With so many problems facing Eurozone countries, it’s easy to forget about the economy. Unemployment figures released in January 2016 show that unemployment in the 19-country currency bloc has fallen to its lowest rate in more than four years. However, at 10.5% the joblessness rate still represents almost 17 million people unable to find work. That’s almost twice the current unemployment rate of the United States.
Opinion surveys suggest that popular support for the Single Currency has recovered slightly, after dipping 12% during the darkest days of the Eurozone crisis (2008-2013). However, there is a risk that “kicking the can down the road” could become the official sport of European politicians; many of the underlying issues that provoked the crisis are still unresolved.
Want to learn more about the history of the Single Currency and its possible future? Have a look at our infographic below (click for a larger image):
We had a comment from Rui, who strongly supports the ECB’s Quantitative Easing policy. He thinks it was “about time” that strong and decisive action was taken. But how “decisive” has the ECB actually been? Now that Mario Draghi has pledged to do “whatever it takes”, the ECB is committed to QE, and Greece has accepted the latest austerity package, is the Eurozone crisis finally over?
To get a reaction, we spoke to Stefano Micossi, Director General of Italy’s ASSONIME, an association of Italian companies. In a recent edition of our sister publication, Europe’s World, Micossi set out his “three-point plan for Europe’s economic future“. So, how would he respond to Rui’s comment?
The acute phase of the crisis is over, but there is a lingering malaise in the Eurozone which has not gone away and it’s manifestation is high unemployment and low growth. So we have resolved what was basically a confidence crisis at very high cost, and we have managed to combat instability, but we still live in the Eurozone in a rather uncomfortable area which doesn’t seem to be able to produce sufficient growth to produce full employment.
Next up, we had a comment sent in from Max, who believes that the EU cannot keep its monetary union without a full fiscal and political union. Is he right? Is fiscal union a necessary reform for a sustainable European Union? How would Stefano Micossi react?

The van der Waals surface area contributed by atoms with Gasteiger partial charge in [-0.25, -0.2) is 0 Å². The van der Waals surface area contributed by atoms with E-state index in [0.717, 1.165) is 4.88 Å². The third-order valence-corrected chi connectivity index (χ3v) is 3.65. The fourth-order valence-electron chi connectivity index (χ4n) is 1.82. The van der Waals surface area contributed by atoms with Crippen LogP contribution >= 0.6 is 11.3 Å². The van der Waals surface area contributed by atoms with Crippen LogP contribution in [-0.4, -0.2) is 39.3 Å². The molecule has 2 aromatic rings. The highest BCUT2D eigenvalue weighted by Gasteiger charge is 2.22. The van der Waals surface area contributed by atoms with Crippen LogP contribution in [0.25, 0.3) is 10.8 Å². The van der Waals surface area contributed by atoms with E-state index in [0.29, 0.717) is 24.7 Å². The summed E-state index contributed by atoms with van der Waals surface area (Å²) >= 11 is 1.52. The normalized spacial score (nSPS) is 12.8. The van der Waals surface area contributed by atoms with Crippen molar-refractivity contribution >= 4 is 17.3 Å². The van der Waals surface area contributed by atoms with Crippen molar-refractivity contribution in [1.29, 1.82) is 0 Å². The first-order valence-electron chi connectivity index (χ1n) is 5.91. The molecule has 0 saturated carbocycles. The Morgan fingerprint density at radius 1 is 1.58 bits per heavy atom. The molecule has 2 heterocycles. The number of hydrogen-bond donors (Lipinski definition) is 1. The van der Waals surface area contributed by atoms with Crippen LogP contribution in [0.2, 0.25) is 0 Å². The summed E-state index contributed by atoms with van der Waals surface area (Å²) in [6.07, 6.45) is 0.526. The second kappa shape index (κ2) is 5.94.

I would think that in the long term monetary union does require full fiscal union. But the path to that is likely to be very bumpy. The fundamental reason we have the bumpiness is that there is still a high degree of mistrust among the member states on everyone’s determination to run sound and wise budgetary policies, and some people fear that fiscal union might mean having to bear the burdens of the debts contracted by others. And until we can eliminate this mistrust we will not have fiscal union.
Finally, we had a comment from Corado, who thought that the treaty change needed to implement fiscal union was impossible under unanimity voting. With 28 Member States in the European Union, all with veto powers over, is treaty change possible?
Well, I would say that today the conditions to consider treaty change do not seem to be there, with the only exception that certain changes might in due course be required to reach agreement with the United Kingdom, provided they decide to stay in. This, however, may well happen in steps and not immediately. Maybe the United Kingdom will obtain a protocol to start with, which later on will be incorporated into the treaty. In general, today, you don’t see the convergence of long-term vision among European leaders on a shared future that is the prerequisite for being able to agree on treaty changes.
What is the future of the Euro? Is fiscal union a necessary reform for a sustainable Eurozone? Is treaty change even possible? Let us know your thoughts and comments in the form below, and we’ll take them to policymakers and experts for their reactiojns!
IMAGE CREDITS: CC / Flickr – Dennis Skley
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